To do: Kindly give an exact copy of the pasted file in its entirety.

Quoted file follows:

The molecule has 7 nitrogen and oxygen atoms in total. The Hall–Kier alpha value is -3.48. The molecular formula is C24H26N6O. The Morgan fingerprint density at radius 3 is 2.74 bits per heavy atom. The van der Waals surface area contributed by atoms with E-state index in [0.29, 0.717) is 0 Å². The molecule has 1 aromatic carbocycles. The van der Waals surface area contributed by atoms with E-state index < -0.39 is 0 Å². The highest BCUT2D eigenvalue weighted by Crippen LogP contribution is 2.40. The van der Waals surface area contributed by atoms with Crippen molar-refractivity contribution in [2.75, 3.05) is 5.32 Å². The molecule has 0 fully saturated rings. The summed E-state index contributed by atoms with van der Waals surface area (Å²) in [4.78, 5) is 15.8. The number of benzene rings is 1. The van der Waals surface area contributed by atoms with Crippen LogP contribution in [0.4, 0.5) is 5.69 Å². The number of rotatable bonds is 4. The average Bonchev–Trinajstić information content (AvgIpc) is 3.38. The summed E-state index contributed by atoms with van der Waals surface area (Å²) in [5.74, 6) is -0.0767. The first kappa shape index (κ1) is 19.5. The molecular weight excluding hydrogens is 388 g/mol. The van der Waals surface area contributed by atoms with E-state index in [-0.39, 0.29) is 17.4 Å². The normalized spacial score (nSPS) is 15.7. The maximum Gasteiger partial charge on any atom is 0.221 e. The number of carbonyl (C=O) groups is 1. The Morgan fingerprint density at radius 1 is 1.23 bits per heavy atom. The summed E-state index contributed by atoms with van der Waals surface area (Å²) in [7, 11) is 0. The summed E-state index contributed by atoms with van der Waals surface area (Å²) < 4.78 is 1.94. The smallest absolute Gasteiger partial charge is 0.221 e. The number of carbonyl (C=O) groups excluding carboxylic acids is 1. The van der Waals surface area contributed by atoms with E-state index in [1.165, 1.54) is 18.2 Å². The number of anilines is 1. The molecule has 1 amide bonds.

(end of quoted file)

The molecule has 7 nitrogen and oxygen atoms in total. The Hall–Kier alpha value is -3.48. The molecular formula is C24H26N6O. The Morgan fingerprint density at radius 3 is 2.74 bits per heavy atom. The van der Waals surface area contributed by atoms with E-state index in [0.29, 0.717) is 0 Å². The molecule has 1 aromatic carbocycles. The van der Waals surface area contributed by atoms with E-state index < -0.39 is 0 Å². The highest BCUT2D eigenvalue weighted by Crippen LogP contribution is 2.40. The van der Waals surface area contributed by atoms with Crippen molar-refractivity contribution in [2.75, 3.05) is 5.32 Å². The molecule has 0 fully saturated rings. The summed E-state index contributed by atoms with van der Waals surface area (Å²) in [4.78, 5) is 15.8. The number of benzene rings is 1. The van der Waals surface area contributed by atoms with Crippen LogP contribution in [0.4, 0.5) is 5.69 Å². The number of rotatable bonds is 4. The average Bonchev–Trinajstić information content (AvgIpc) is 3.38. The summed E-state index contributed by atoms with van der Waals surface area (Å²) in [5.74, 6) is -0.0767. The first kappa shape index (κ1) is 19.5. The molecular weight excluding hydrogens is 388 g/mol. The van der Waals surface area contributed by atoms with E-state index in [-0.39, 0.29) is 17.4 Å². The normalized spacial score (nSPS) is 15.7. The maximum Gasteiger partial charge on any atom is 0.221 e. The number of carbonyl (C=O) groups is 1. The Morgan fingerprint density at radius 1 is 1.23 bits per heavy atom. The summed E-state index contributed by atoms with van der Waals surface area (Å²) in [7, 11) is 0. The summed E-state index contributed by atoms with van der Waals surface area (Å²) < 4.78 is 1.94. The smallest absolute Gasteiger partial charge is 0.221 e. The number of carbonyl (C=O) groups excluding carboxylic acids is 1. The van der Waals surface area contributed by atoms with E-state index in [1.165, 1.54) is 18.2 Å². The number of anilines is 1. The molecule has 1 amide bonds.